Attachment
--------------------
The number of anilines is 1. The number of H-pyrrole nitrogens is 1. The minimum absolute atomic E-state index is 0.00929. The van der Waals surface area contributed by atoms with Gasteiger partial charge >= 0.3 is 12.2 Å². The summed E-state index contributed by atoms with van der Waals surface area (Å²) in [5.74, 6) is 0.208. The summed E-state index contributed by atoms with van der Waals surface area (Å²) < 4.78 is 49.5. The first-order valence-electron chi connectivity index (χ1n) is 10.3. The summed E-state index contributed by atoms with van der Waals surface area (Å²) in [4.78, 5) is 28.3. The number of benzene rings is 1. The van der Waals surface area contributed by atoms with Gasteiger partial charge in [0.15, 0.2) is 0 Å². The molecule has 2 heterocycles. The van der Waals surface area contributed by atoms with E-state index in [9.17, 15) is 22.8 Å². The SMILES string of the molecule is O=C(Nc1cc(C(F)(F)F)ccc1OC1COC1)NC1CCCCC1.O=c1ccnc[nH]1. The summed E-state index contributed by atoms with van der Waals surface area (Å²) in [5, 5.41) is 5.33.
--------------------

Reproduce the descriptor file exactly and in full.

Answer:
The number of anilines is 1. The number of H-pyrrole nitrogens is 1. The minimum absolute atomic E-state index is 0.00929. The van der Waals surface area contributed by atoms with Gasteiger partial charge >= 0.3 is 12.2 Å². The summed E-state index contributed by atoms with van der Waals surface area (Å²) in [5.74, 6) is 0.208. The summed E-state index contributed by atoms with van der Waals surface area (Å²) < 4.78 is 49.5. The first-order valence-electron chi connectivity index (χ1n) is 10.3. The summed E-state index contributed by atoms with van der Waals surface area (Å²) in [4.78, 5) is 28.3. The number of benzene rings is 1. The van der Waals surface area contributed by atoms with Gasteiger partial charge in [0.15, 0.2) is 0 Å². The molecule has 2 heterocycles. The van der Waals surface area contributed by atoms with E-state index in [9.17, 15) is 22.8 Å². The SMILES string of the molecule is O=C(Nc1cc(C(F)(F)F)ccc1OC1COC1)NC1CCCCC1.O=c1ccnc[nH]1. The summed E-state index contributed by atoms with van der Waals surface area (Å²) in [5, 5.41) is 5.33.